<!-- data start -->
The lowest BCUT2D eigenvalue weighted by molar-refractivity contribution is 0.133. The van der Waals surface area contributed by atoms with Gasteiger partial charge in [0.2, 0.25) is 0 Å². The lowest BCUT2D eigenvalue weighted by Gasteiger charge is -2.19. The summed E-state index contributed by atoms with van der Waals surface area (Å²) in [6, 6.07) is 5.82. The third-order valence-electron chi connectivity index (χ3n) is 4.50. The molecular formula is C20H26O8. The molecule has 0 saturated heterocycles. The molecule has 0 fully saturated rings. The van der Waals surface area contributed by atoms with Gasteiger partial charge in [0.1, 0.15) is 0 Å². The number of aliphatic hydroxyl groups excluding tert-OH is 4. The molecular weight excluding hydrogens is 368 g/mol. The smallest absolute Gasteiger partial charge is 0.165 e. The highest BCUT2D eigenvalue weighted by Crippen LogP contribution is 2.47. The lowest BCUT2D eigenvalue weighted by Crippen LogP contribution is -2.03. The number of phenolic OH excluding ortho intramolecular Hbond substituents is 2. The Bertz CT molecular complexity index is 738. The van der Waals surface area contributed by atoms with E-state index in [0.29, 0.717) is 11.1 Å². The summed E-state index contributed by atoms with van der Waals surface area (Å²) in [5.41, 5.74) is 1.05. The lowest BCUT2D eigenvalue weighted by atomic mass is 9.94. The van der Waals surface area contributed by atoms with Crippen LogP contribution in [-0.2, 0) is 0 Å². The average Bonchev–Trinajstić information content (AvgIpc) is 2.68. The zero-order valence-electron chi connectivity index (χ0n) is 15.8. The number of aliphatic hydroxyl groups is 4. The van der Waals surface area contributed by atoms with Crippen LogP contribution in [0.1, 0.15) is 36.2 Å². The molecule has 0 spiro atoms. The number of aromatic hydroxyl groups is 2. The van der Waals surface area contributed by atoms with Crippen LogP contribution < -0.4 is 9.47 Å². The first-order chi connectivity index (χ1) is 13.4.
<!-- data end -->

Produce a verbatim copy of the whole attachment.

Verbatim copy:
The lowest BCUT2D eigenvalue weighted by molar-refractivity contribution is 0.133. The van der Waals surface area contributed by atoms with Gasteiger partial charge in [0.2, 0.25) is 0 Å². The lowest BCUT2D eigenvalue weighted by Gasteiger charge is -2.19. The summed E-state index contributed by atoms with van der Waals surface area (Å²) in [6, 6.07) is 5.82. The third-order valence-electron chi connectivity index (χ3n) is 4.50. The molecular formula is C20H26O8. The molecule has 0 saturated heterocycles. The molecule has 0 fully saturated rings. The van der Waals surface area contributed by atoms with Gasteiger partial charge in [0.1, 0.15) is 0 Å². The number of aliphatic hydroxyl groups excluding tert-OH is 4. The molecular weight excluding hydrogens is 368 g/mol. The smallest absolute Gasteiger partial charge is 0.165 e. The highest BCUT2D eigenvalue weighted by Crippen LogP contribution is 2.47. The lowest BCUT2D eigenvalue weighted by Crippen LogP contribution is -2.03. The number of phenolic OH excluding ortho intramolecular Hbond substituents is 2. The Bertz CT molecular complexity index is 738. The van der Waals surface area contributed by atoms with E-state index in [0.29, 0.717) is 11.1 Å². The summed E-state index contributed by atoms with van der Waals surface area (Å²) in [5.41, 5.74) is 1.05. The lowest BCUT2D eigenvalue weighted by atomic mass is 9.94. The van der Waals surface area contributed by atoms with Crippen LogP contribution in [-0.2, 0) is 0 Å². The average Bonchev–Trinajstić information content (AvgIpc) is 2.68. The zero-order valence-electron chi connectivity index (χ0n) is 15.8. The number of aliphatic hydroxyl groups is 4. The van der Waals surface area contributed by atoms with Crippen LogP contribution in [0.1, 0.15) is 36.2 Å². The molecule has 0 spiro atoms. The number of aromatic hydroxyl groups is 2. The van der Waals surface area contributed by atoms with Crippen LogP contribution < -0.4 is 9.47 Å². The first-order chi connectivity index (χ1) is 13.4.